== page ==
The Jacket

I had to pack away my father’s clothes today. The experience compelled me to write but my words came in a surprising form. Grief is expressed in various forms. Mine is through writing. Today it is poetry. I stand by my previous sentiments that grief is beautiful. Hope you like it.

The Jacket

On my arrival, I had no possessions to my name but one;

It was a perfectly clean jacket.

I carried it everywhere I went.

When I stumbled and fell it got covered in mud

The stains were clearly visible and made me ashamed

Then my mother showed me how to soak the jacket in a special solution, which loosened the mud and lifted the stains.

My jacket was clean once more and I walked around with a sense of relief and a promise to take better care of it.

But one day I heard a joke that made me laugh so hard I snorted my drink, which spilt, onto my collar.

I was the object of laughter and once again my cheeks flushed with shame.

I remembered what my mother taught me and soaked my jacket and washed it. The stains were lifted again.

As the years passed by, the colour of my jacket started to fade, the soft material was rough now from being repeatedly cleaned. If you looked carefully, you could see the stitches along the seams, which had frayed a little.

I stared in wonder at the little old lady sitting in the chair in front of the mirror, she stared curiously back at me in her rocking chair.

Resting in her lap was a very weathered jacket. She was holding a needle with some thread to make another repair. The jacket was worn so much it was barely recognizable from its original state.

Even after all these years, she held onto that jacket, I suddenly had the urge to get up and make my leave. The old lady smiled at me through the mirror. I took my jacket and laid it gently over the back of my chair. I didn’t need it anymore.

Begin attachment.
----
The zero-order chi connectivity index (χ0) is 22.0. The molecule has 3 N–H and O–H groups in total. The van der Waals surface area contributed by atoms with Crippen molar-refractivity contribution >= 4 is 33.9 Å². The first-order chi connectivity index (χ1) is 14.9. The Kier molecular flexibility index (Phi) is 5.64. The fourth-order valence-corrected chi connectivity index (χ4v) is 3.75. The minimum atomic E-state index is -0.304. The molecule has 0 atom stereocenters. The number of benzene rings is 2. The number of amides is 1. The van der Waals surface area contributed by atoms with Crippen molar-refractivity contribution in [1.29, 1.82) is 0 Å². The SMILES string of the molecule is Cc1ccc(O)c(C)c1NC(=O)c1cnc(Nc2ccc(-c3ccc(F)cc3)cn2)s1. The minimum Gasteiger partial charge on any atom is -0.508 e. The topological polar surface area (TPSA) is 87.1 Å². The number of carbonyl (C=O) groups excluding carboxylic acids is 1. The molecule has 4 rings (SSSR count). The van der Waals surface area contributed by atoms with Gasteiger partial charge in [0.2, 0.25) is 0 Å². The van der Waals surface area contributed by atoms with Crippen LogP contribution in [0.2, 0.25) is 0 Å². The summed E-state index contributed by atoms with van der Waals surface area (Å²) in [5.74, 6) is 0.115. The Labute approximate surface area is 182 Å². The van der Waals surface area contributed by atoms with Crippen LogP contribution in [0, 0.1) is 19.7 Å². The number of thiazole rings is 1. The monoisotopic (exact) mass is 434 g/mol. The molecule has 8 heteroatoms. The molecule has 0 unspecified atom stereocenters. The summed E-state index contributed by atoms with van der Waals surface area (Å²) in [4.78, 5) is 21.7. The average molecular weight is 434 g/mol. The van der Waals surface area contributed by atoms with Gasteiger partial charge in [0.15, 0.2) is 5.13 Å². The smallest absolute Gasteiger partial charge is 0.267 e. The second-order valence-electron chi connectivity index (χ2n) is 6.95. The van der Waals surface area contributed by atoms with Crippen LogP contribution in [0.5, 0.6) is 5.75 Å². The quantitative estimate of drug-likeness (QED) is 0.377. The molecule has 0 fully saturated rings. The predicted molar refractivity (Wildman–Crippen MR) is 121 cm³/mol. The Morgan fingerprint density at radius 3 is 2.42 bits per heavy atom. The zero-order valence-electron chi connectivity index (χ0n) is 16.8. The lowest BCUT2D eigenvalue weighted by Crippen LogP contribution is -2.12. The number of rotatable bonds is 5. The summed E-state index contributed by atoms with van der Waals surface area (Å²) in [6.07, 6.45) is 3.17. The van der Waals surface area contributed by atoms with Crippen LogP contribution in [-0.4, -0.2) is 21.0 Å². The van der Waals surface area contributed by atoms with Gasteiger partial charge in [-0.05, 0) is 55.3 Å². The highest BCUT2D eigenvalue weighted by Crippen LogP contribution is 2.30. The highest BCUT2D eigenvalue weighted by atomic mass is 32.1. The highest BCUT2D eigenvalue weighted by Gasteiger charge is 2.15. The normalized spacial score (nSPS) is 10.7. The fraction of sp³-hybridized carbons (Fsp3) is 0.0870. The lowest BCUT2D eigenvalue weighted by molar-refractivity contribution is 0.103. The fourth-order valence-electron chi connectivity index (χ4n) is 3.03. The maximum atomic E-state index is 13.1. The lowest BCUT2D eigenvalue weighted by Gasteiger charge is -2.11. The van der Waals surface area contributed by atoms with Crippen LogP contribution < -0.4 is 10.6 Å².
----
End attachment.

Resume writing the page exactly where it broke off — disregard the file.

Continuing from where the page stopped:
Some time passed and my curious mind had me thinking about that jacket. I returned to the place I had left it to find a cloakroom.

The rows and rows of coat hooks ran further than my eyes could see. Each coat hook supported a jacket.

Some looked new, barely worn

Other’s looked weathered, like mine was

Some were missing an arm or a pocket

All of them were unique.

To my utter amazement, I was suddenly aware of a woman who was knelt on the ground.

She smelled of fresh bloom and had a clutch of flowers in her lap. I noticed the stems were wet as tears flowed from her cheeks.

I walked towards this familiar woman and smiled sadly as she started talking to my old jacket.

I couldn’t comfort her because her sadness appeared to cloud her senses. She could not see nor hear me. So I took my arms and gave her a gentle hug to let her know she was not alone.

She gasped and whispered,

“I love you”

I felt need to leave again, but not before I whispered back,

“Don’t cry sweetheart, it’s only a jacket.”

 

Laura Burton 2018

brown coat on black stone
Photo by Arın Turkay on Pexels.com

 

 

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